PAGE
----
Authorities Swoop Down on India's Biggest Trading Platform

Indian authorities have carried out the first bitcoin raid in the country, targeting's offices in Ahmedabad.

AccessTimeIconDec 27, 2013 at 2:45 p.m. UTC
Updated Sep 10, 2021 at 12:05 p.m. UTC
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Just three days after the Reserve Bank of India (RBI) issued a public advisory which warned against the use and trade of digital currencies, authorities have carried out the first bitcoin raid in the country.

In Ahmedabad, the Enforcement Directorate (ED) raided the premises of Mahim Gupta, the man behind India's biggest trading platform, A separate raid was carried out in another part of the city, although the authorities do not appear to have found the second suspect in the office.

Violation of foreign exchange regulations

During the preliminary investigation, the Enforcement Directorate found that was in clear violation of the Foreign Exchange Management Act, reports DNA India.

“We have found that through the website 400 persons have recorded 1,000 transactions that amount to a few crores of rupees. We are gathering the data of the transactions, name[s] of the people who have transacted in the virtual currency from Gupta’s server that is hired in the US,” said an ED official.

“At present, we believe that this is a violation of foreign exchange regulations of the country. If we are able to establish [a] money laundering aspect then he can be arrested.”

Authorities estimate the total volume of transactions on was between Rs20-30 crore, or $3.2 to $4.8m. The unnamed ED official said:

“The biggest threat is that without recording your transaction in [an] official foreign currency platform, money can be transferred like hawala with the use of this transaction. We are examining such instances, if any, here.”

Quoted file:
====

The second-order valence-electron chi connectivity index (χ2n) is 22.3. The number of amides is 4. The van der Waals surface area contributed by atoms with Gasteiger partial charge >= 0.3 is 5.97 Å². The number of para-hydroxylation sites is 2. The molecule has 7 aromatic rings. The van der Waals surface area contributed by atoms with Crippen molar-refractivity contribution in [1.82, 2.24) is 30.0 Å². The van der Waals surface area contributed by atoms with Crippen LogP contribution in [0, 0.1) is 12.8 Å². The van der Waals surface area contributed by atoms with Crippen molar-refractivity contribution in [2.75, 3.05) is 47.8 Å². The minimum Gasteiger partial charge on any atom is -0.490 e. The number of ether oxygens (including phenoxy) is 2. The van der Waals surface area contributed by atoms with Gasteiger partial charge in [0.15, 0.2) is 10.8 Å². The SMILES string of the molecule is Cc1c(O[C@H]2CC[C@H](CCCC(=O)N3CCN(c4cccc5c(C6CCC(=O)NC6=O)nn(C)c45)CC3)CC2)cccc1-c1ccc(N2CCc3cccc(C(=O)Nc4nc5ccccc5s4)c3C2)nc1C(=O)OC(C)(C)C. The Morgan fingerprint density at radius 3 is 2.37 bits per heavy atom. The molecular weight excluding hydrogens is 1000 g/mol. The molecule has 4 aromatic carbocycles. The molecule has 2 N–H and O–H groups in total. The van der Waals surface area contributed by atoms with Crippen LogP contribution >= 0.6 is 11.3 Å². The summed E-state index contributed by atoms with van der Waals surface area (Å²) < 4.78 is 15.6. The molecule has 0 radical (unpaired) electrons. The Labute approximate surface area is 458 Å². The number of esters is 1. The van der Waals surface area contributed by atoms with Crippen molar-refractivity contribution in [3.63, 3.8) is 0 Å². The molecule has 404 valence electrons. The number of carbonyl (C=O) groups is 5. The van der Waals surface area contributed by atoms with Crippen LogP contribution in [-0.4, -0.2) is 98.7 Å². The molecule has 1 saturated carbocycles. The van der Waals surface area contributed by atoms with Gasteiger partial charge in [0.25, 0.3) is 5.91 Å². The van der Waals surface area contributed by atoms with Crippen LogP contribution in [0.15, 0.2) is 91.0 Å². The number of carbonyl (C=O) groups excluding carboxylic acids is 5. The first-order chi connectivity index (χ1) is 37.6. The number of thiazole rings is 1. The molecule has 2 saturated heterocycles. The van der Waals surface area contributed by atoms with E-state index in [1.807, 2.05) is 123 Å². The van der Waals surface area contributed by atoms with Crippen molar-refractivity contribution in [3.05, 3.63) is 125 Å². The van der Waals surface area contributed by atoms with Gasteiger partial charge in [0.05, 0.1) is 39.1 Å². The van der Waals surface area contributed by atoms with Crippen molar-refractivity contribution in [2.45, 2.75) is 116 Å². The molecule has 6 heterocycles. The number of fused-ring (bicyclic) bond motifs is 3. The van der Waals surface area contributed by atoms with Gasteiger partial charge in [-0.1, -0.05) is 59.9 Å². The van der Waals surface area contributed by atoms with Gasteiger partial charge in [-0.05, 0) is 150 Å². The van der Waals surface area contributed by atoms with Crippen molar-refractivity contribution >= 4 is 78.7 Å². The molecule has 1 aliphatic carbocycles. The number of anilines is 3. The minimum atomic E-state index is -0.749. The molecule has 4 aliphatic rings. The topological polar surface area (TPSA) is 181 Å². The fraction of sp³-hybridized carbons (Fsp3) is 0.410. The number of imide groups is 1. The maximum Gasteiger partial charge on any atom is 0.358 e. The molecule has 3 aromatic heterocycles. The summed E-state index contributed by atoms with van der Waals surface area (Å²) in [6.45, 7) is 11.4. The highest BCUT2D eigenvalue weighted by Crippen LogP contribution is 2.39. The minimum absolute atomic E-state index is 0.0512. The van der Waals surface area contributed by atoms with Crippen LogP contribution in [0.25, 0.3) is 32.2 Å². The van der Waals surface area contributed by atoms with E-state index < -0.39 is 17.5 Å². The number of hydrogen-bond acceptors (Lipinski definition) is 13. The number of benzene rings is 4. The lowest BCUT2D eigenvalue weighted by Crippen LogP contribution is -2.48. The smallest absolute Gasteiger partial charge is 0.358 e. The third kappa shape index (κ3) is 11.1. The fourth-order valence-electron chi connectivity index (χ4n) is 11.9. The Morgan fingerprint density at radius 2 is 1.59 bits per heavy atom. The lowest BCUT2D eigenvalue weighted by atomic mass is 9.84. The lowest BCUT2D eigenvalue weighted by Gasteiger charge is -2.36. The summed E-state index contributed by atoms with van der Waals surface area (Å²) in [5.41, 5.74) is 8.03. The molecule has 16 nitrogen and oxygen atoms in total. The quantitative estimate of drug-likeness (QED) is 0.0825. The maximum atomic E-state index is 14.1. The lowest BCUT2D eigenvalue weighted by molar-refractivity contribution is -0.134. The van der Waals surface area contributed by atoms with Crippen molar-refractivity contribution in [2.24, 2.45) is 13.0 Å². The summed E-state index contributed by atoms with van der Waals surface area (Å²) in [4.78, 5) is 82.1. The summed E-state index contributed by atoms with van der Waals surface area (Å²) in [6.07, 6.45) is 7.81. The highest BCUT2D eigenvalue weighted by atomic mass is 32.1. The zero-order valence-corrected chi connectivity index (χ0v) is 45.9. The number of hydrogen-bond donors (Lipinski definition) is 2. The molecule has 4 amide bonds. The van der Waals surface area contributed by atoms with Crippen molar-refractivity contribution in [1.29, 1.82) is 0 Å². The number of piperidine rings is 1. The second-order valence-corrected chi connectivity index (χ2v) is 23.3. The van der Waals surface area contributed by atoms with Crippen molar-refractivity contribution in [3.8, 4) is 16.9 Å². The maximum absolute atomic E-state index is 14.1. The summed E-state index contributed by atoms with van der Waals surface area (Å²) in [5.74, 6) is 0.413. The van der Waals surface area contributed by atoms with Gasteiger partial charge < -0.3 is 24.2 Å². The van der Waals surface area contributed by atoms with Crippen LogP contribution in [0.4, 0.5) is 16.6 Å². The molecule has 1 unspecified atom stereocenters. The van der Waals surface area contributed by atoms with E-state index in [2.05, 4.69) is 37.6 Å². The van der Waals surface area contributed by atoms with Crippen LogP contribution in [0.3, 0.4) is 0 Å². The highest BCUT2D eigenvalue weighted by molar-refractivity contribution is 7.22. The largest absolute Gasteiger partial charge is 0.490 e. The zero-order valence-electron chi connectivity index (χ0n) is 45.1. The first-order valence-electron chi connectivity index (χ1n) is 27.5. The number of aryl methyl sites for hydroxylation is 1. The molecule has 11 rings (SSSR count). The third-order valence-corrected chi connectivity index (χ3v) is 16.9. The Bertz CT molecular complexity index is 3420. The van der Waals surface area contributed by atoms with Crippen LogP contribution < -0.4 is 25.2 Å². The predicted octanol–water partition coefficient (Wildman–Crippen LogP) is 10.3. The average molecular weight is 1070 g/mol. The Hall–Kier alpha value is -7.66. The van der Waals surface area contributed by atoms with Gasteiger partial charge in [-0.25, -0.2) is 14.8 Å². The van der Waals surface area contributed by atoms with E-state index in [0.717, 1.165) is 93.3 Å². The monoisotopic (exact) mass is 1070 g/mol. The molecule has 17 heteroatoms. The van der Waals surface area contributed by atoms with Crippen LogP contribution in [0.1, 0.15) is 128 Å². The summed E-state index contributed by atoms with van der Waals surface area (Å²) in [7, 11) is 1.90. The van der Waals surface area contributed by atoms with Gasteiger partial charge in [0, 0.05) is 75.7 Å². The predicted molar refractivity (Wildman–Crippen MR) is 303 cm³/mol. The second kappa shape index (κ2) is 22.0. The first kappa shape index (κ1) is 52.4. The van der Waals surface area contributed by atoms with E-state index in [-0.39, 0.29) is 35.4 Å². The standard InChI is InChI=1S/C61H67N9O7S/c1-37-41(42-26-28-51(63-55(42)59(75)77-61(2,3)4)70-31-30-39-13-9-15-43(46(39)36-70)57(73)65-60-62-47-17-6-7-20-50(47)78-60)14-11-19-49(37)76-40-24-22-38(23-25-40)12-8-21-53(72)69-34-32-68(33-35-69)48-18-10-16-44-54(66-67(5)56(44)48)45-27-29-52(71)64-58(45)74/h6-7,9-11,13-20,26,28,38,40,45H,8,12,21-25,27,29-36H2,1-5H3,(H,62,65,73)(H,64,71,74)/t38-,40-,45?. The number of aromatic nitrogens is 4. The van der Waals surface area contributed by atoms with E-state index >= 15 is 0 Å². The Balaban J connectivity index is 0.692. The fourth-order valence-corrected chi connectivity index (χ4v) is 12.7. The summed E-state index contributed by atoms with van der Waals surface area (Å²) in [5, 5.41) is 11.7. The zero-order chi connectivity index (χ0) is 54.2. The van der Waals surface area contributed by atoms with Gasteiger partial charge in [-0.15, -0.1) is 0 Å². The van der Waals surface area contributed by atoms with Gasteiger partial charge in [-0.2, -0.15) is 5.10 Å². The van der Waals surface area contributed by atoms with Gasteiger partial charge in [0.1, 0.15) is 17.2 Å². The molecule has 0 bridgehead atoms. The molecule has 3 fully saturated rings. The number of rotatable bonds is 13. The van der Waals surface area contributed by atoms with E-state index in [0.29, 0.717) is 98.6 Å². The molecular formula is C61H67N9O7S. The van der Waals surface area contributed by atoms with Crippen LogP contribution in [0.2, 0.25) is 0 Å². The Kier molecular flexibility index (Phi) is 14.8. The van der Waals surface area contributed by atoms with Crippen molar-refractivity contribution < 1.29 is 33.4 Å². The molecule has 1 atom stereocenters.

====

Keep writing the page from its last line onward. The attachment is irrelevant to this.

Unregulated transfers

Hawala is an honour-based informal money transfer system regulated by Islamic jurisprudence centuries ago, but in recent years it has come under a lot of scrutiny by national regulators in the Middle East and the Indian subcontinent.

Since it is informal and unregulated, over the last few decades it has been employed to circumvent international sanctions, launder illicit opium trade revenue and move cash between paramilitary and terrorist groups.

It's easy to see why Indian authorities would feel less than enthusiastic about a digital version of hawala powered by the Bitcoin protocol.

However, although it was operating without regulatory approval, which is true of all bitcoin trading platforms based in India, there is no indication that it was involved in money laundering at this point.

For the time being, Indian bitcoin operators appear to be taking the wait-and-see approach. On Wednesday, announced that it would suspend operations following the RBI statement. INRBTC also said that it would suspend its services indefinitely. Unocoin also followed suit.

Potential fallout

India is a not a significant bitcoin hub, but with its huge population and booming economy it is potentially an immense untapped market, especially for foreign remittances.

The raid indicates that the RBI warning is more than a simple advisory. For all intents and purposes, exchanging bitcoins for rupees in India is illegal, as it is impossible to get regulatory approval.

As CoinDesk noted yesterday, India faces a number of region-specific concerns that will not be easy to address. The question is whether anyone will be willing to address them at all.

In other words, if nothing changes Indian bitcoin exchanges will remain closed. This does not necessarily mean that anyone using bitcoin in India will be breaking the law, but it will have a significant effect on bitcoin adoption in India.


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